ASKSAGE: Sage Q&A Forum - RSS feedhttps://ask.sagemath.org/questions/Q&A Forum for SageenCopyright Sage, 2010. Some rights reserved under creative commons license.Wed, 07 Sep 2011 21:17:15 +0200"and zero everywhere else"https://ask.sagemath.org/question/8295/and-zero-everywhere-else/I'm trying to create a symbolic function in two variables that returns cos(x)cos(y) for -pi/2<=x<=pi/2 and -pi/2<=y<=pi/2, and zero everywhere else.
I've dug around in the piecewise documentation and I'm running up against a few limitations:
-- no infinite intervals prevents the "everywhere else" construct.
-- I don't think there's a way to express the fact that 3*pi/2 == -pi/2
-- I haven't had much luck defining a piecewise function in two variables.
Is there a way to do this, or am I doomed to a python function and if/else statements?
Thanks--
Greg
Thu, 25 Aug 2011 20:52:32 +0200https://ask.sagemath.org/question/8295/and-zero-everywhere-else/Comment by G B for <p>I'm trying to create a symbolic function in two variables that returns cos(x)cos(y) for -pi/2<=x<=pi/2 and -pi/2<=y<=pi/2, and zero everywhere else.</p>
<p>I've dug around in the piecewise documentation and I'm running up against a few limitations:</p>
<p>-- no infinite intervals prevents the "everywhere else" construct.</p>
<p>-- I don't think there's a way to express the fact that 3*pi/2 == -pi/2</p>
<p>-- I haven't had much luck defining a piecewise function in two variables.</p>
<p>Is there a way to do this, or am I doomed to a python function and if/else statements?</p>
<p>Thanks--</p>
<p>Greg</p>
https://ask.sagemath.org/question/8295/and-zero-everywhere-else/?comment=21299#post-id-21299It's only "doom" because I'd feel like I failed. I'm documenting a new algorithm, and I'm giving Sage another go as a means of doing live documentation. I've been trying to keep as much of the flow symbolic as possible because a sequence of equations is easier for the audience to follow than Python. I could, of course, simply typeset equations for documentation and implement them in Python, but executing the symbolics directly minimizes the chance that the math and the execution diverge. For this particular equation, I'm modeling an antenna pattern, and the model really only fits for the main lobe. The back lobe should be modeled as zero.Fri, 26 Aug 2011 21:47:47 +0200https://ask.sagemath.org/question/8295/and-zero-everywhere-else/?comment=21299#post-id-21299Comment by G B for <p>I'm trying to create a symbolic function in two variables that returns cos(x)cos(y) for -pi/2<=x<=pi/2 and -pi/2<=y<=pi/2, and zero everywhere else.</p>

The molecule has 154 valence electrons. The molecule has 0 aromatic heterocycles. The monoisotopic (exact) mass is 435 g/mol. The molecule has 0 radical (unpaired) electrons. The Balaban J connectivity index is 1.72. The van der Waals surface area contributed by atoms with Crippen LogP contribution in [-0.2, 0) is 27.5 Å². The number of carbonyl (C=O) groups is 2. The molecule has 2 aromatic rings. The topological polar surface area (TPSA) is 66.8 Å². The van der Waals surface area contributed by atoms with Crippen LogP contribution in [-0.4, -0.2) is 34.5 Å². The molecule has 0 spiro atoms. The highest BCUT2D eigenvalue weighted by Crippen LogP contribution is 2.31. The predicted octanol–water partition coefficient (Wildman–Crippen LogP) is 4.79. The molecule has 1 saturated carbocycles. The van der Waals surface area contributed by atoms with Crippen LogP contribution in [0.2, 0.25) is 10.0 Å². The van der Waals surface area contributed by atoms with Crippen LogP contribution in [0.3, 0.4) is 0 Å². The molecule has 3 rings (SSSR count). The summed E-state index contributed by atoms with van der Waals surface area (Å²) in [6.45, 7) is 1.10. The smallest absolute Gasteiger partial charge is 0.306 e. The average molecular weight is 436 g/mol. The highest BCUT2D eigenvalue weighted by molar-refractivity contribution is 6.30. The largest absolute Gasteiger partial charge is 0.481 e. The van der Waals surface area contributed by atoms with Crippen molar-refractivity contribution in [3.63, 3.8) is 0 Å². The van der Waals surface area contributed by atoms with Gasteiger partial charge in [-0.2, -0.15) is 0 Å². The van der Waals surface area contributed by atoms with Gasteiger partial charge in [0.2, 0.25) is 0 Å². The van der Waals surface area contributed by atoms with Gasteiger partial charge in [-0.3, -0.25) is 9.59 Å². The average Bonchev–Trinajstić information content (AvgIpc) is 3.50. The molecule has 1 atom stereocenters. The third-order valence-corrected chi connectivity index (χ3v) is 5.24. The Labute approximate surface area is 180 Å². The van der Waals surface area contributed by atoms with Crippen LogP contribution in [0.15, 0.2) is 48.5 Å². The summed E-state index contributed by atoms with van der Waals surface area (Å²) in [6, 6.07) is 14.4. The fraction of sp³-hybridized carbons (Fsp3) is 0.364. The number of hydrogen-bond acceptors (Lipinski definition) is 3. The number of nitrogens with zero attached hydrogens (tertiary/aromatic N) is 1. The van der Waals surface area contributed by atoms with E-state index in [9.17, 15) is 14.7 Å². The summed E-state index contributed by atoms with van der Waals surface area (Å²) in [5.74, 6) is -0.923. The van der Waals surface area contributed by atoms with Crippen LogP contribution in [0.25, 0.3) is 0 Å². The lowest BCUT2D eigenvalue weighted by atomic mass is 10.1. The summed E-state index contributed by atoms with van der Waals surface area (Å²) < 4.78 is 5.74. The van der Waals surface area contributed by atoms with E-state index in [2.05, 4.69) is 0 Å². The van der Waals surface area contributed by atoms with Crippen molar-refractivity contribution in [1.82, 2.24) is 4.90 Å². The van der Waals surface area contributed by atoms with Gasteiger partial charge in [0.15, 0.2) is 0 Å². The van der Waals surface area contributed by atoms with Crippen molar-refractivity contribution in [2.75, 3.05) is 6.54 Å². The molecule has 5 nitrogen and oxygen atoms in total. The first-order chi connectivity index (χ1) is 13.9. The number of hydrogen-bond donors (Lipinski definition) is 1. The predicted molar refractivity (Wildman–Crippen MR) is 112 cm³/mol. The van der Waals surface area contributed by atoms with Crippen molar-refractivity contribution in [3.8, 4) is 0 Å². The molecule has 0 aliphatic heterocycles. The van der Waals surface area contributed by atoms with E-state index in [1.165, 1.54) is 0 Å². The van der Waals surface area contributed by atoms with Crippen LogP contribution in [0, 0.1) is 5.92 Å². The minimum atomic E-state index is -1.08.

<p>I've dug around in the piecewise documentation and I'm running up against a few limitations:</p>
<p>-- no infinite intervals prevents the "everywhere else" construct.</p>
<p>-- I don't think there's a way to express the fact that 3*pi/2 == -pi/2</p>
<p>-- I haven't had much luck defining a piecewise function in two variables.</p>
<p>Is there a way to do this, or am I doomed to a python function and if/else statements?</p>
<p>Thanks--</p>
<p>Greg</p>
https://ask.sagemath.org/question/8295/and-zero-everywhere-else/?comment=21301#post-id-21301What I mean by 3pi/2==-pi/2 is that I want to accommodate the periodicity of the cosine. I have rotational symmetry in my problem, and don't want to concern myself with whether the input allows negative angles, or allows angles greater than 2pi. I suppose that's a separate problem from the question I asked...Thu, 25 Aug 2011 23:08:03 +0200https://ask.sagemath.org/question/8295/and-zero-everywhere-else/?comment=21301#post-id-21301Comment by kcrisman for <p>I'm trying to create a symbolic function in two variables that returns cos(x)cos(y) for -pi/2<=x<=pi/2 and -pi/2<=y<=pi/2, and zero everywhere else.</p>
<p>I've dug around in the piecewise documentation and I'm running up against a few limitations:</p>
<p>-- no infinite intervals prevents the "everywhere else" construct.</p>
<p>-- I don't think there's a way to express the fact that 3*pi/2 == -pi/2</p>
<p>-- I haven't had much luck defining a piecewise function in two variables.</p>
<p>Is there a way to do this, or am I doomed to a python function and if/else statements?</p>
<p>Thanks--</p>
<p>Greg</p>